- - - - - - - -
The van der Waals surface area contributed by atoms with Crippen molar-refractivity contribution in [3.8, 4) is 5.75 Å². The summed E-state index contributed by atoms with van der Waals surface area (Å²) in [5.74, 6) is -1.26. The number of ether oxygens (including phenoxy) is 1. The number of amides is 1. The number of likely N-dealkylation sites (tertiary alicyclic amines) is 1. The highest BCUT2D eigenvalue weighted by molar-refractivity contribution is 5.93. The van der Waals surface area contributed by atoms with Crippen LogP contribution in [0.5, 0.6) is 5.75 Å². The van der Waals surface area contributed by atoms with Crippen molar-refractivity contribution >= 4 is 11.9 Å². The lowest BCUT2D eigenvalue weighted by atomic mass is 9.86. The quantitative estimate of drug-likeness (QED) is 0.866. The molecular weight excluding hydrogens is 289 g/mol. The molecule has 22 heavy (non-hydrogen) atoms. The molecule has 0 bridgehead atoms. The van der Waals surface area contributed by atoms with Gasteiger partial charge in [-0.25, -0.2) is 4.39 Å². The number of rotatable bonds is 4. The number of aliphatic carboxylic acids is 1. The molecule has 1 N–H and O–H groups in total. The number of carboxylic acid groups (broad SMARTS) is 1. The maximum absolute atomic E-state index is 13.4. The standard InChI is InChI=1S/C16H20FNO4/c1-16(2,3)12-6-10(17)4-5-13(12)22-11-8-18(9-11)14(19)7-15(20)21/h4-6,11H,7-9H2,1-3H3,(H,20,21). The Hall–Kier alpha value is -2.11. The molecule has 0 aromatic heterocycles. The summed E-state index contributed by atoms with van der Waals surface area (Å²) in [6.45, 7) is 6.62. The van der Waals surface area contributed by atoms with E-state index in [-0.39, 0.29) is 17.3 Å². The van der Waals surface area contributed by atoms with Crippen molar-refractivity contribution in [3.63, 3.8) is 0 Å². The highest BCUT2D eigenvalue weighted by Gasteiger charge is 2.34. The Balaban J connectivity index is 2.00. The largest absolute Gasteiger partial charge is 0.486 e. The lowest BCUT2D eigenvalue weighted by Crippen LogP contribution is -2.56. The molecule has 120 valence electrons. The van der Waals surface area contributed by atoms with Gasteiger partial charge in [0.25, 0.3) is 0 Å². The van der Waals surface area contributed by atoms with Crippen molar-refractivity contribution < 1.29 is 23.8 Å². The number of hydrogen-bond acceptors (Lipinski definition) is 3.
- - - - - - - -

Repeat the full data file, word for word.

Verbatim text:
The van der Waals surface area contributed by atoms with Crippen molar-refractivity contribution in [3.8, 4) is 5.75 Å². The summed E-state index contributed by atoms with van der Waals surface area (Å²) in [5.74, 6) is -1.26. The number of ether oxygens (including phenoxy) is 1. The number of amides is 1. The number of likely N-dealkylation sites (tertiary alicyclic amines) is 1. The highest BCUT2D eigenvalue weighted by molar-refractivity contribution is 5.93. The van der Waals surface area contributed by atoms with Crippen LogP contribution in [0.5, 0.6) is 5.75 Å². The van der Waals surface area contributed by atoms with Crippen molar-refractivity contribution >= 4 is 11.9 Å². The lowest BCUT2D eigenvalue weighted by atomic mass is 9.86. The quantitative estimate of drug-likeness (QED) is 0.866. The molecular weight excluding hydrogens is 289 g/mol. The molecule has 22 heavy (non-hydrogen) atoms. The molecule has 0 bridgehead atoms. The van der Waals surface area contributed by atoms with Gasteiger partial charge in [-0.25, -0.2) is 4.39 Å². The number of rotatable bonds is 4. The number of aliphatic carboxylic acids is 1. The molecule has 1 N–H and O–H groups in total. The number of carboxylic acid groups (broad SMARTS) is 1. The maximum absolute atomic E-state index is 13.4. The standard InChI is InChI=1S/C16H20FNO4/c1-16(2,3)12-6-10(17)4-5-13(12)22-11-8-18(9-11)14(19)7-15(20)21/h4-6,11H,7-9H2,1-3H3,(H,20,21). The Hall–Kier alpha value is -2.11. The molecule has 0 aromatic heterocycles. The summed E-state index contributed by atoms with van der Waals surface area (Å²) in [6.45, 7) is 6.62. The van der Waals surface area contributed by atoms with E-state index in [-0.39, 0.29) is 17.3 Å². The van der Waals surface area contributed by atoms with Crippen molar-refractivity contribution in [3.63, 3.8) is 0 Å². The highest BCUT2D eigenvalue weighted by Gasteiger charge is 2.34. The Balaban J connectivity index is 2.00. The largest absolute Gasteiger partial charge is 0.486 e. The lowest BCUT2D eigenvalue weighted by Crippen LogP contribution is -2.56. The molecule has 120 valence electrons. The van der Waals surface area contributed by atoms with Gasteiger partial charge in [0.25, 0.3) is 0 Å². The van der Waals surface area contributed by atoms with Crippen molar-refractivity contribution < 1.29 is 23.8 Å². The number of hydrogen-bond acceptors (Lipinski definition) is 3.